This 410-page book presents a new conception of finance, of the money system, that would definitely free society from purely financial problems. Its author, Louis Even, sets out the outlines of the Social Credit financial proposals, conceived by the Scottish engineer Clifford Hugh Douglas.
Preface (to the first edition in French)
This book talks about Social Credit, but it is far from being a general survey of Social Credit. Social Credit is actually a whole orientation of civilization, and deals with its social and political, as well as its economic, aspects. We even believe, with Douglas — to whom the world owes this enlightening doctrine — that putting right the economic order along Social Credit lines, is impossible without first putting right the political order.
In this volume, however — except for a few thoughts incidental to the repercussions of a flawed and dominating financial system on politics — we have confined our study to economic objectives and Social Credit financial proposals.
The title of this book — In This Age of Plenty — clearly shows that we are now dealing with an economy of plenty, in which the access to the huge possibilities of modern production is made easier for all.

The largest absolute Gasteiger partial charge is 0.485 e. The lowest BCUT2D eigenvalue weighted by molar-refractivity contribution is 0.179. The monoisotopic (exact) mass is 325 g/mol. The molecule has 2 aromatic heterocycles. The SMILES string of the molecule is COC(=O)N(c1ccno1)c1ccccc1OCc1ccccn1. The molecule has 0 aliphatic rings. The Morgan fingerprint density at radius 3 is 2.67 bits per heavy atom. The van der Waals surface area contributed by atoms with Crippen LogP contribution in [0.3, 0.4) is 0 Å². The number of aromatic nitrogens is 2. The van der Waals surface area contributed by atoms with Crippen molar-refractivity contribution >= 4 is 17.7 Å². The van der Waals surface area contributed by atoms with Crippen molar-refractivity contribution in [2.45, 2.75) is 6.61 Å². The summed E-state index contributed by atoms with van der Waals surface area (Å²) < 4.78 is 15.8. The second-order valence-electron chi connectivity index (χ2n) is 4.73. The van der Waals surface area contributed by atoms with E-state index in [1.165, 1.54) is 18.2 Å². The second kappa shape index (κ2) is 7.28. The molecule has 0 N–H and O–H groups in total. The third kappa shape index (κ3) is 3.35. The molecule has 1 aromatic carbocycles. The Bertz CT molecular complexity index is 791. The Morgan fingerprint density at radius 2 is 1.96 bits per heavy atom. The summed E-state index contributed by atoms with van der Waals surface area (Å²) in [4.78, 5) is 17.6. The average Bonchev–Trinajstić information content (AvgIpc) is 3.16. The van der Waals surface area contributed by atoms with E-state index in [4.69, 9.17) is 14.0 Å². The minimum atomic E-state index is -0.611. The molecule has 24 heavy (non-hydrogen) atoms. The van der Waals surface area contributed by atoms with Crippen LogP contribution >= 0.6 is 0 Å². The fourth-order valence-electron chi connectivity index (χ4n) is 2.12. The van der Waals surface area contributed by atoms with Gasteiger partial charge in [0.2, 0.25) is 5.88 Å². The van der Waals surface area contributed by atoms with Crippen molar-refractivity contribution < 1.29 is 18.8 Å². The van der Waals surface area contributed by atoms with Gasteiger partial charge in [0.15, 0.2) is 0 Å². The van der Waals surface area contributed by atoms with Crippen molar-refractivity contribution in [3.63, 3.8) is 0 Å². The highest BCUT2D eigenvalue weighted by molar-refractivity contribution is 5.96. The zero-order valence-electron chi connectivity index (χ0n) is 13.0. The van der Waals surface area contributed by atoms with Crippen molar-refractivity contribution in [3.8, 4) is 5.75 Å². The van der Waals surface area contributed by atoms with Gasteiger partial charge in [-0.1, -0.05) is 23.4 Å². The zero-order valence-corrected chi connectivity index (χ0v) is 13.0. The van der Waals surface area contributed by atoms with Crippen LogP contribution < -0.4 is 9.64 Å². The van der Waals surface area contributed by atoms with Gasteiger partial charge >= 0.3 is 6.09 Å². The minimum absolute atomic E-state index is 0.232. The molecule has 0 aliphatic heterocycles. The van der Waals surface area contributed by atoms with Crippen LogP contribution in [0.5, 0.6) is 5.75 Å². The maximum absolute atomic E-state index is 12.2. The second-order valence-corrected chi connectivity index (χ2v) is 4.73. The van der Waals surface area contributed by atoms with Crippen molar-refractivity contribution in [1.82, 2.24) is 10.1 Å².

“Old economics” was ruled by the presence of gold or any other rare commodity, when production itself was scarce. But it is to go against progress and logic, to want to keep an instrument linked to scarcity, to confer claims on automated production.
In the first part of this volume, we recall essential and very simple notions that everybody readily admits, but which are almost totally ignored in the present economic organism. The ends no longer direct the means. A short study of the present monetary system shows that money governs where it ought to serve. We present the Social Credit proposals as a remedy, explaining the outlines, without going into the methods of application. The problem, we believe, is not so much to develop a technique of operation, as to reach an agreement on ideas, which seem both too simple and too bold to the minds who are accustomed to losing sight of the ends, and to getting bogged down in the complexity of the means. So, several chapters are especially intended to justify the Social Credit doctrine.